We also noted in Carrion the following: (1) "[w]here the agency's interpretation goes against the language of the statute being interpreted, or its legislative intent — or if it is inconsistent with the constitution or judicial authority — it is, by definition, unreasonable"; and (2) "where the case is one of first impression — where `there is no evidence [that the agency has] any special expertise or experience' on the subject matter of the statute being interpreted — `the weight to be afforded [the] agency interpretation is no weight at all.' Local No. 695 v. LIRC, 154 Wis.2d 75, 84, 452 N.W.2d 368, 372 (1990)." Carrion, 179 Wis.2d at 265-66 n. 3, 507 N.W.2d at 359-60 (citation omitted).
In School Dist. of Drummond v. WERC, 121 Wis.2d 126, 132-33, 358 N.W.2d 285, 288 (1984), the supreme court stated that "[w]hen the legislature charges an administrative agency to apply and enforce a particular statute as it has with [WERC] and ch. 111, STATS., the [commission]'s construction and interpretation of the statute are entitled to great weight and any rational basis will sustain its practical interpretations." And while the court noted in Drummond that such a deferential standard of review will be employed only where the commission's interpretation is "long continued" and "substantially uniform," as opposed to being "one of first impression," it was quick to acknowledge the commission's experience in determining "subjects of mandatory or permissible bargaining" under MERA and applied the deferential standard to the commission's determination in that case. Id. at 133, 358 N.W.2d at 289. We see no reason not to apply that standard to the commission's determination of a prohibited practice under § 111.70 (3)(a), STATS.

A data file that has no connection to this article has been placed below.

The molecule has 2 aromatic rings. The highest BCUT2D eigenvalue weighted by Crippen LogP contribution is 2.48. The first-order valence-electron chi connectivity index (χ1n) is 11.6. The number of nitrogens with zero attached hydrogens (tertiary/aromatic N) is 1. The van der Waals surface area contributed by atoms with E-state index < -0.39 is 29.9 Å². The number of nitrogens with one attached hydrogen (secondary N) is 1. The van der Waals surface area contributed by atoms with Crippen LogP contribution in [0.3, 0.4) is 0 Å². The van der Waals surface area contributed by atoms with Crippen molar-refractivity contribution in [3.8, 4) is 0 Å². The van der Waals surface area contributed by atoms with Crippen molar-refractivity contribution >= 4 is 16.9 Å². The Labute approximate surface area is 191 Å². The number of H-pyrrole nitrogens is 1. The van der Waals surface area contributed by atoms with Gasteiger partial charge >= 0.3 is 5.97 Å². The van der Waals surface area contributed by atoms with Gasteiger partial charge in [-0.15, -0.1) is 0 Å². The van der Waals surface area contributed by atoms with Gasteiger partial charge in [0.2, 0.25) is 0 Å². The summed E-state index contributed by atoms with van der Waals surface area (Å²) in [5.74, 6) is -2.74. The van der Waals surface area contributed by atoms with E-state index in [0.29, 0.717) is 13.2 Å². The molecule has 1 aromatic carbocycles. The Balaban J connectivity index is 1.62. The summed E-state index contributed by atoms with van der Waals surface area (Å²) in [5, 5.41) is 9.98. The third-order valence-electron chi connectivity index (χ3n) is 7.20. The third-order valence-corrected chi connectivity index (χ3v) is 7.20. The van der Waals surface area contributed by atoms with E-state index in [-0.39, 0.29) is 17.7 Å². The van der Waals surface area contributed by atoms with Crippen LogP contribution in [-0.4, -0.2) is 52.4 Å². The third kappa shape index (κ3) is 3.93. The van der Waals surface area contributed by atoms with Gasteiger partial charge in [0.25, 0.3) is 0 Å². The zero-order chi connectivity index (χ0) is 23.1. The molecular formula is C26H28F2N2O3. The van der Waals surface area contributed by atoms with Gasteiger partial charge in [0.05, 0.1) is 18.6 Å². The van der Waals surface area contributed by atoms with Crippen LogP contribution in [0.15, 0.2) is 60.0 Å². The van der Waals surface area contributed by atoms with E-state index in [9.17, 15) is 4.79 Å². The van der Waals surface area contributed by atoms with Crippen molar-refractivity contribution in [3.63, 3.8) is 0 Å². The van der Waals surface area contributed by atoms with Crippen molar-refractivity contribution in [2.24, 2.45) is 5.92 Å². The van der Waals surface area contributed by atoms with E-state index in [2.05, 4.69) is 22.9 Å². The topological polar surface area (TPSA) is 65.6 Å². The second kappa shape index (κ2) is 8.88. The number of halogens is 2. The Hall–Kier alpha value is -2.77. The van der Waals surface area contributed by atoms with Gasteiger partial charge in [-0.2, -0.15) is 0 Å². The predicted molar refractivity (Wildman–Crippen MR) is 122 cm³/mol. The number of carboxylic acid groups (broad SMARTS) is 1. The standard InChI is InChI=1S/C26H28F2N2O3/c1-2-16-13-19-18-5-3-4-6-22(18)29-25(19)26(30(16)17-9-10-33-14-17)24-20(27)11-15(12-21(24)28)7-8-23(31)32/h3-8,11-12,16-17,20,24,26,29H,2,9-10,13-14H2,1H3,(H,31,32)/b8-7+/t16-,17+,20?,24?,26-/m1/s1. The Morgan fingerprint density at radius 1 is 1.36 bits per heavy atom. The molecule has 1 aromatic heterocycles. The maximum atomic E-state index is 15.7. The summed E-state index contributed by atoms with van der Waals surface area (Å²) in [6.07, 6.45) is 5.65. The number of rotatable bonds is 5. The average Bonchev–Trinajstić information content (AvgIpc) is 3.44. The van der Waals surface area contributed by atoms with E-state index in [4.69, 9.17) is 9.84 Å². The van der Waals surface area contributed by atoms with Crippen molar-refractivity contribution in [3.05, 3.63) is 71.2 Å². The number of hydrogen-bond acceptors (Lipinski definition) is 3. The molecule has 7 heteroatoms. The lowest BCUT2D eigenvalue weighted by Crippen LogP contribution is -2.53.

Among other things, it is a prohibited labor practice under § 111.70 (3)(a)1 and 4, STATS., for a municipal employer to either interfere with municipal employees in the exercise of their rights to bargain collectively, or to refuse to bargain collectively with the employees' union. The commission has, for many years, followed the well-established rule that an employer has a duty to maintain the status quo with respect to wages, hours and conditions of employment during contract negotiations, and that an employer's "unilateral change" in employment conditions or wages breaches the duty to bargain collectively. See NLRB v. Katz, 369 U.S. 736, 742-746 (1962); School Dist. of Wisconsin Rapids, No. 19084-C, op. at 14 (WERC Mar. 22, 1985).
Prior to 1985, the commission had taken a narrow, "static" view of the status quo concept, especially with respect to changes in compensation, looking only to see whether wages had remained "frozen" during contract negotiations. Wisconsin Rapids, No. 19084-C at 16-17 (discussing Menasha Joint Sch. Dist., No. 16589-B, (WERC Sept. 4, 1981), rev'd, No. 81-CV-1007 (Winnebago County Cir. Ct. Aug. 15, 1983)). If they had been frozen, the status quo had been maintained; if they had changed, it had not.